Tuesday, June 27, 2017

El Roi: Seeing Those Who are Unseen

El Roi: Seeing Those who are Unseen
A Samaritan's Purse intern in Haiti ministers through friendship

I once read a fictional story of a man walking along a deserted beach at sunset. He saw a young boy in the distance and noticed that he was diligently picking up starfish and one by one throwing them back out into the ocean. As the man drew closer, he asked the boy what he was doing.

“I’m throwing these starfish back into the ocean,” the boy replied. “They can’t return on their own, and they will die unless I throw them back into the water.”

El Roi: Seeing Those who are Unseen

“But there must be tens of thousands of starfish on this beach, and this must be happening on hundreds of beaches all along the coast,” the man said. “You can’t possibly make a difference.”

The boy looked down, frowning for a moment; he then bent down to pick up another starfish, smiling as he threw as far into the ocean as he could.

“Well, it made a difference to that one,” he said.

Often when I think of all the pain and corruption in this world, the millions of people that live in poverty, the children that are sold into slavery, and the countless orphans that will grow up never being held or loved by a family, I feed defeated and overwhelmed. In those moments when my mind is flooded with the vast and various needs, it becomes easy to question what difference one person can make. Surely there must be someone more equipped and better trained to meet the needs of these people than me.

These are questions I have often wrestled with as I studied social injustice in school or witnessed it firsthand around the world. During my internship in Haiti, these questions came flooding back along with feelings of inadequacy.

El Roi: Seeing Those who are Unseen

“Lord, how in some small way can I best serve you here in addition to my work responsibilities?” I asked God. “Where do I even begin to make a difference with all that is taking place in this country?”

In His timing and in a way I never expected, He gave me a special group to invest in.

I was often encouraged during my time in Haiti to not give things to the kids on the beach, primarily because it meant they would all start asking for items and there’s no way to meet that many demands.

Because of this, I came to gradually dislike and shy away from the kids that would hang out by the fence near my hut on a daily basis. I assumed that if I went near them, I would be bombarded with requests and pleas for money, gifts, and other demands I simply couldn’t meet—so I stayed away.

Friends Across the Fence

Three months into my internship, I was coming back from church one evening when I noticed those same kids were playing soccer on the other side of the fence. I love to watch and play soccer, but I hadn’t done so in Haiti.

I timidly approached the fence just to watch, but no real soccer player can ever “just watch” for long. Finally, in the little Creole I knew, I asked the children if I could play. A resounding, “Wi!” came from the other side. In that moment, I didn’t know the impact these children would have on my life.

From that moment until my last day in Haiti, my evenings were spent playing soccer with these boys on the beach until it was too dark to see the ball—and even then we often kept playing. Among this group of soccer stars, I found Creole teachers, hard-working students, boys working to support their families, and children that simply wanted to be seen, to be known, and to have someone to spend time with them.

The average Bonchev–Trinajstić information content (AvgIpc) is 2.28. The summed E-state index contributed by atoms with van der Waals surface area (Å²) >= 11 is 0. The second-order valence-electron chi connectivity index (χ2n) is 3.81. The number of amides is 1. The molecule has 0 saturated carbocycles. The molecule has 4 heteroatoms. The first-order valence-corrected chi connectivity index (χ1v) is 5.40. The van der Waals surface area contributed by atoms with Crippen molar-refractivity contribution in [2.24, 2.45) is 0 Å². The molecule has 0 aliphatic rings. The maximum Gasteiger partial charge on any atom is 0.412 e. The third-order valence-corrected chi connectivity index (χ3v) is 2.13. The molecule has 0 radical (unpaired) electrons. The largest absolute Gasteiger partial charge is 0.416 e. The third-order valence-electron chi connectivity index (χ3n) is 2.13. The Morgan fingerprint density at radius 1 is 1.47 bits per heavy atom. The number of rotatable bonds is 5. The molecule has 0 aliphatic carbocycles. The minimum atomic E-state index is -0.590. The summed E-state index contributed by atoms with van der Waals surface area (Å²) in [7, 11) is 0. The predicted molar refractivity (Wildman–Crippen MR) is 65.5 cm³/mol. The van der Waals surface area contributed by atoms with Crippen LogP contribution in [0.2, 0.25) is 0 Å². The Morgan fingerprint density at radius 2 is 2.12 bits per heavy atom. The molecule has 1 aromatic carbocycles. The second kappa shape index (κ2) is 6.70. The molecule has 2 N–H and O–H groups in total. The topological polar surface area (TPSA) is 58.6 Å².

It didn’t matter that they were way better at soccer than I was, it didn’t matter that we didn’t speak the same language, and it didn’t matter that the only thing I had to offer them was water as we played—it only mattered that I was there.

My favorite name for God has always been El Roi, the God who sees. In Genesis, when the Lord heard Hagar’s cry for help from the desert, Hagar responded to the Lord by saying, “Have I also here seen Him who sees me?” (Genesis 16:13b, NKJV). If the Lord saw a slave girl and her dying son in the desert and had compassion on them, I know that He sees each and every one of these Haitian boys.

He hears their hearts’ desires and passions, and He’s intimately acquainted with their sorrows and sufferings. Though I’m powerless to meet the overwhelming need in Haiti, El Roi is not, and He is daily rescuing people from their own hopeless deserts just as He did Hagar. He also graciously allows us as Christians to assist others along this journey, to see those the world often doesn’t see and help them find their value in Christ.

These boys on the other side of the fence were no longer people to be avoided. They were my friends with names and stories and smiles I will never forget. They taught me the importance of investing my time and how much an impact simply being “seen” can have on an individual’s life.

I know there are countless children and hurting people in every country and the need can be overwhelming, just like looking at a beach full of thousands of starfish needing to be rescued. I’m glad the Lord leaves the 99 sheep to go after the one (Luke 15:4-7), and I too now look not solely at the big picture but at how I can make a difference in the world one person at a time.

The Samaritan’s Purse internship program is an opportunity for college students and recent graduates to use their skills to impact the world in a tangible way. Find out more here.

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Amanda

The God who sees. Yes <3. What a powerful reminder. Thanks so much for sharing, Elisabeth!

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